A phlebotomist is someone who draws blood from a patient, for a variety of procedures including tests, transfusions, research, medical procedures or donations. Phlebotomists might work with patients, doctors, nurses, scientists and lab technicians. As a phlebotomist, you need good interpersonal skills and a focused, professional attitude. In addition to taking patient blood samples, you might perform clerical tasks, maintain equipment, conduct lab work or perform data entry. Phlebotomists are typically also trained to help patients feel comfortable for a procedure; and on how to provide assistance if a patient has an adverse reaction to a procedure.
Simply put, phlebotomists draw blood samples from patients to test for illness and health conditions. Additionally, depending on where you work, you may also be entering patient, specimen, and insurance information into billing systems; organizing blood-drawing trays; and taking inventories of and sterilizing equipment.
While training to be a phlebotomist, you will typically take courses in anatomy and physiology, medical terminology, and medical law and ethics as well as receive in-depth, hands-on experience with simulation equipment for practicing blood draws.
Phlebotomists work in several different types of environments, including hospitals, doctors’ offices, nursing care facilities, outpatient care centers, home health services, diagnostic labs and blood donation centers.
How to become a phlebotomist
You can train to become a phlebotomist by enrolling in phlebotomist training programs, usually at an accredited college. A phlebotomy diploma program can typically be completed in about a year.
Accreditation means that the college meets certain academic and student support standards, among other requirements. This usually gives you piece of mind that your training is of a good quality.
Some colleges, such as the Institute for Medical and Business Careers (IMBC), offer internships as part of your formal training program. An internship lets you practice your new skills in a real healthcare setting with professional supervision. Before beginning an internship, you might be required to have a physical and obtain proof that all of your immunizations are current. Some medical internship sites and employers may require a criminal background check.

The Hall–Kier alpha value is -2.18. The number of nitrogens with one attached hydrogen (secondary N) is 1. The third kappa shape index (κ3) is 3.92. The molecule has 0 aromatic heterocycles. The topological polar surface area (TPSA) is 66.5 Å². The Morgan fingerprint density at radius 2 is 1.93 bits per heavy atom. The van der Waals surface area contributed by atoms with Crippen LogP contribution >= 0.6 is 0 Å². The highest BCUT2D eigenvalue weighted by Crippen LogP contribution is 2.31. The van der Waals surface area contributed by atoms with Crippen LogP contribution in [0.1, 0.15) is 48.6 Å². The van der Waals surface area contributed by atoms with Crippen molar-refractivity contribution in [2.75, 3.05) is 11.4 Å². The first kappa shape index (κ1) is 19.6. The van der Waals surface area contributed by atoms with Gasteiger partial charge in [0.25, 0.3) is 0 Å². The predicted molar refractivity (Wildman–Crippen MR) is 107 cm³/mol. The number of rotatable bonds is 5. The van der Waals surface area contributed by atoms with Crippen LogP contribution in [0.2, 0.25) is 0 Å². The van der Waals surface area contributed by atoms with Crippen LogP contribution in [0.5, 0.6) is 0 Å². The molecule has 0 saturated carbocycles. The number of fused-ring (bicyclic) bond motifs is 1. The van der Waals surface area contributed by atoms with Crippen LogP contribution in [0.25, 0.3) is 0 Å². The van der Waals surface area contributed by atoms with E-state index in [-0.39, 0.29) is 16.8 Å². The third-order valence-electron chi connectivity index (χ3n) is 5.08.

You should also find a school for phlebotomy training that will prepare you for any licensing requirements in your state and one that has a robust career services department. A good career services department can help you find phlebotomy technician jobs, prepare for your interview with potential employers and help you transition from your training to a professional environment.
Certifications for phlebotomy technicians
After you obtain your phlebotomy technician diploma, you should consider obtaining your certification. The Nationally Registered Certified Phlebotomy Technician (NRCPT) is administered by the National Association for Health Professionals (NAHP). Additionally, you can obtain your CPR certification to add to your résumé.
Some schools like IMBC will cover the costs of the professional certification exams.
As you complete your program and certifications for phlebotomy, you may want to consider relocating for the right job opportunity. The great news is that according to the U.S. Bureau of Labor Statistics, the number of jobs is expected to grow 25% by 2026, adding more than 30,000 new phlebotomy technician jobs throughout the country. Now might just be the right time to complete your training.